Below is a VOA News television piece I produced on new mobile phone games that have been designed to educate poor, rural Indians.
The piece also explores how mobile games are an effective way to broach taboo topics in India like SEX. Most states across India ban sex education in schools. My Indian friends often joke that, as far as they know, “no one has sex in India. Babies fall from the sky.”
Mobile games candy-coat the information so that kids can actually learn about the "birds and the bees." They've got to learn safe sexual practices somewhere, no?
The secret to lucrative freelancing is being able to take a story and repurpose it for different outlets. You can add touches of color and supplemental interviews, but ultimately draw from the same bulk of work.
That said I am working on a supplemental print piece on mobile phone education for an India publication called The Caravan.
Below is the initial draft I turned into The Caravan editors about India’s emerging “mobile phone movement.” None of it is usable in the literary magazine. Why? I had incorrectly written for a foreign audience. The Caravan readership is an intelligent and clued-in Indian audience.
All of my American friends who happen to read the piece below may actually learn something new about India’s intricate cell phone culture.... Not so much for my Indian friends who already live and breathe it. Mobile phone penetration is OLD news for them. I need something fresh and forward looking.
I am going in a completely different direction with my second draft, thanks to the urging of really qualified editors.
The fact is, in India, mobile phone penetration is mass multiplying faster than rats in heat. Equipping poor villagers with quality educational software for the mobiles may be just the ticket to boosting India’s literacy and global influence. Could mobile phone education be India’s secret weapon as they move to dominate the global playing field? This print exploration should ideally hit newstands this month.
Here is the original draft (discussed above). Enjoy these word-chunks scooped up fresh from the cutting room floor....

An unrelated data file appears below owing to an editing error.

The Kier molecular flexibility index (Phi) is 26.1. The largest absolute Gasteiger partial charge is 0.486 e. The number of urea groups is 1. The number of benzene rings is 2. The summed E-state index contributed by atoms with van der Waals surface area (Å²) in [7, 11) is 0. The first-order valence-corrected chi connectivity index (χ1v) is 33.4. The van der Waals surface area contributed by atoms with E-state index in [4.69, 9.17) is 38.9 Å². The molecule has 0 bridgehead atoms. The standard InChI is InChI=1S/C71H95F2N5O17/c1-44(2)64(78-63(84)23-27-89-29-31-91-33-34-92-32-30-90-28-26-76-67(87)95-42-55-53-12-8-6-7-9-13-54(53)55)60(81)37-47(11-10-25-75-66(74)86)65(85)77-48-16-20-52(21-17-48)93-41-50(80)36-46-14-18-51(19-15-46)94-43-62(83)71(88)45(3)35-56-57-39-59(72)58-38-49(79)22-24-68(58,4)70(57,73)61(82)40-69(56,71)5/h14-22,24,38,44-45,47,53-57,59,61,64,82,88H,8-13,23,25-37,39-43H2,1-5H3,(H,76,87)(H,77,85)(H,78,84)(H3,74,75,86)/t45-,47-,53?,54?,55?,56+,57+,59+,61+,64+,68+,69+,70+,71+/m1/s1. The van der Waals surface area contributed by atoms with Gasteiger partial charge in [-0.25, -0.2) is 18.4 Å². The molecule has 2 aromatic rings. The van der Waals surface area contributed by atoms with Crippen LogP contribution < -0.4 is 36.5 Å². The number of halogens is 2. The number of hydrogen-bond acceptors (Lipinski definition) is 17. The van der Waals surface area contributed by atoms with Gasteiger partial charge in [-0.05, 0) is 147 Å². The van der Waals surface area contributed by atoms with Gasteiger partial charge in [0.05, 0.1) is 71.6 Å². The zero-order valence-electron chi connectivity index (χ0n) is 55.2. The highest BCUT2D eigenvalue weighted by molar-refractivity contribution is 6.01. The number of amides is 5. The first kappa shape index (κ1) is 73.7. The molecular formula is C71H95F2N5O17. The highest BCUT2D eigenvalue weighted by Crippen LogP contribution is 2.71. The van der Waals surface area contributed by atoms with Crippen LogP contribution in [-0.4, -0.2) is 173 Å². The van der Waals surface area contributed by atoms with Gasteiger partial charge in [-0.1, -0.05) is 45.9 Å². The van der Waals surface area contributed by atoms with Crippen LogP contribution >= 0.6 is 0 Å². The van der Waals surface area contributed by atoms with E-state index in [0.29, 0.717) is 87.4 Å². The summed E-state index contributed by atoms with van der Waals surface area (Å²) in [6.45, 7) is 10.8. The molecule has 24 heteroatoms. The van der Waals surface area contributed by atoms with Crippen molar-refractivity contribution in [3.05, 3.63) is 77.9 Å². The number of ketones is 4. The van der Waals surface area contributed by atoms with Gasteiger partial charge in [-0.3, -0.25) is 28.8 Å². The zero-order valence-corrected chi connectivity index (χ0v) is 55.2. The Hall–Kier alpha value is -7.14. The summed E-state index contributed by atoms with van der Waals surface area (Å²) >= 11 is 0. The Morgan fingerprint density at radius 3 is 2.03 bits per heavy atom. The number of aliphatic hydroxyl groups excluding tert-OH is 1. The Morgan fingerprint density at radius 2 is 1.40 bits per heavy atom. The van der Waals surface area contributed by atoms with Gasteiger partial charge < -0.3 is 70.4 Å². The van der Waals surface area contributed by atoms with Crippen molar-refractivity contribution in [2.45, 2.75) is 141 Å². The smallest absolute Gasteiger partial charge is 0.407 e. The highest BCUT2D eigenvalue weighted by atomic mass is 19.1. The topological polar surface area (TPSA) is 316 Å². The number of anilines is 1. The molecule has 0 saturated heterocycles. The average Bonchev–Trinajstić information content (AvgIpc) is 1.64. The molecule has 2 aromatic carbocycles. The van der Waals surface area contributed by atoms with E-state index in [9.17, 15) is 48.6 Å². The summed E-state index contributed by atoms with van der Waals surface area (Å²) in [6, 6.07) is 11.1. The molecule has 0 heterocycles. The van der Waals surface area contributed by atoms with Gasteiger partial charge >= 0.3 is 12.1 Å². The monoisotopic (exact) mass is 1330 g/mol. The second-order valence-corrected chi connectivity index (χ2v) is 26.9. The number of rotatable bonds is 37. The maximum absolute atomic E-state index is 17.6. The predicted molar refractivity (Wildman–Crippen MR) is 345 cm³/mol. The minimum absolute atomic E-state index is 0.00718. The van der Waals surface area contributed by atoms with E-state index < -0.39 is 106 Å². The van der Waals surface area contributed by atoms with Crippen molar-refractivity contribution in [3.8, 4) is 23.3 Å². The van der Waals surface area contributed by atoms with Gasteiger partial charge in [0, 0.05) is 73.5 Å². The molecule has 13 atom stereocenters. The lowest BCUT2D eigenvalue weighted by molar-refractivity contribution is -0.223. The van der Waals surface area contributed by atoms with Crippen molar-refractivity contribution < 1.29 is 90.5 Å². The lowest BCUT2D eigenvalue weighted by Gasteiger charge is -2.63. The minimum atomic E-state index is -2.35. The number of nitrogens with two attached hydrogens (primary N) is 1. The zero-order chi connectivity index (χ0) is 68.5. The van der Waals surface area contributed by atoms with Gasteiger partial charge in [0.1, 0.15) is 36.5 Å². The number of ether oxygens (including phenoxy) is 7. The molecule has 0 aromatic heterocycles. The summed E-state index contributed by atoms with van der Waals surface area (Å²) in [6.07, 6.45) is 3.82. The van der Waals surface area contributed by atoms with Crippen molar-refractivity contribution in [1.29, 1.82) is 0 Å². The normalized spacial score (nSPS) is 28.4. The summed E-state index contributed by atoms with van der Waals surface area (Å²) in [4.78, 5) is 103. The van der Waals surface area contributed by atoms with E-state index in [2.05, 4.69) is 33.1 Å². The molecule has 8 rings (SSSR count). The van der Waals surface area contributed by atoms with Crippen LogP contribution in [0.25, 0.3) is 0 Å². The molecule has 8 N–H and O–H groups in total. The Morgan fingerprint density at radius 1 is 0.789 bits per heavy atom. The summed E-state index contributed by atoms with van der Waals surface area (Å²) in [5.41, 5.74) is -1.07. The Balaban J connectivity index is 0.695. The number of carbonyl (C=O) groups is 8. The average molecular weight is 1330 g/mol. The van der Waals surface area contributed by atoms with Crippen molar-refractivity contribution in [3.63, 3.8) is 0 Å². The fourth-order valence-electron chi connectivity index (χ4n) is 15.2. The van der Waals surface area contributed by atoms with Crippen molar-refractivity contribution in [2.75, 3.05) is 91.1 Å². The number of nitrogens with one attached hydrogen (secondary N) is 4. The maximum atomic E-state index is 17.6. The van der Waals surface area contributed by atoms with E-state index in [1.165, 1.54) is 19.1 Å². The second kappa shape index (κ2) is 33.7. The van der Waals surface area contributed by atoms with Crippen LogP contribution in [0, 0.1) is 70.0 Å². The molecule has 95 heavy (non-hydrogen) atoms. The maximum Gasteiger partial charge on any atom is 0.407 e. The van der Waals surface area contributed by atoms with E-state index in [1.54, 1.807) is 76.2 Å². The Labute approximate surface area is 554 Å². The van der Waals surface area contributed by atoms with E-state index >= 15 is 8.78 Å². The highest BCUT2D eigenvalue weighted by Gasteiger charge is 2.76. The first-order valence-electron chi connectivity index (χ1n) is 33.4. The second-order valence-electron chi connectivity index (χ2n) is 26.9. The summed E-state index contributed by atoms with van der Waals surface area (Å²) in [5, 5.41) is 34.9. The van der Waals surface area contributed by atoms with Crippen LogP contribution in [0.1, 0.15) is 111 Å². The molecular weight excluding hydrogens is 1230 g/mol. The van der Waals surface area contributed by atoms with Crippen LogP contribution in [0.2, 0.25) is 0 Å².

INDIA'S MOBILE PHONE MOVEMENT, THE LOST DRAFT
“One picture, Madame?” Before I can respond, I’m sandwiched in by 20 of my “new best friends.” Rows of burly hands grasping mobiles erupt from every angle, taking snap-after-snap-after-snap. And I just I stand there – frozen - like some sort of inebriated Santa Clause.
The Bombay heat had turned my hair into a bad science experiment and my pit-stains were far from vogue. There was no Janet Jackson wardrobe malfunction – I checked. What on earth, then, was the reason for Princess Diana paparazzi treatment?
A month later, I got my answer while browsing through an Indian friend’s mobile phone. His photo album had more white women in it than an episode of Desperate Housewives. After a relatively painless interrogation session, my friend admitted that he and his pals collected mobile photos of white girls (the fairer, the better). They then traded the snaps via their mobile network much like American’s do baseball cards.
I quickly deleted my photo from the bunch wanting no part in the snap-shot seduction. “Too late, firanghi,” my Indian pal joked. It was then that I realized just how deeply India had penetrated the mobile playing field -or should I say mobile player’s field. My image belonged to a rapidly growing network of the estimated 350 million cell phone users in India.
This number is growing rapidly. In most villages, it’s not uncommon to see gaggles of women yapping on their mobiles while milking a cow or pacing a corn field. Nineteen-year-old Sony Sharma lives in the tight-knit Malakpur Village in Uttar Pradesh. At sunrise, Sony completes her morning chores. She feeds the water buffaloes, milks a crew of moody cows and boils water for chai—her mobile phone strapped tightly to her hip like a newborn infant. A quick glance to Sony’s left and you see the perfect portrait of modernity – three steel cell phone towers loom over a still stretch of the graying Ganges.
“The towers came last year,” says Sony who adds she is proud to be one of the 30,000 villages across India which is now wired in. Sony estimates about half of the people in her village now have phones. India’s economy may be at a stand-still, but the cell phone companies are profiting. It is new rural phone owners like Sony – with an earning power of less than four thousand rupees monthly - who make up India’s seven million new mobile subscribers each month.
The olive-skinned teenager flashes her Nokia 1600 phone, a hunk of circuitry which has quickly turned her into the village DJ. By night, the tiny sounds of “Oh when the Saints Go Marching In” or “Jai Ho” echoes off endless rows of sugarcane.
Sony and her fellow villagers have quickly become savvy to the tricks of the mobile trade. Incoming and missed calls are completely free in India. That’s why, says Sony, she prefers to regularly nudge her fellow villagers with a “missed calls in the morning.” “They are a type of no-urgent hi, how are you,” Sony says speaking of this newly emerging language. It can also be used to tell someone “you have come to a place,” Sony adds.
At times this missed call series can expand to a perpetual game of “tag – you’re it.” Claire Snell-Rodd is an American Fulbright Scholar and PhD Candidate at the University of Virginia currently studying attitudes toward health in New Delhi's Okhla slum. Snell-Rodd says many slum dwellers, unable to afford the full cost of a 10 rupee conversation, will blow their family members or friends a type of missed call kiss. Later, when the two respective parties bump into each other, the person who last called has the upper hand. “They can feel free to question the other party for never returning their calls,” Snell-Rodd confides. This face-saving game continues until one party finally stomachs the cost of a call.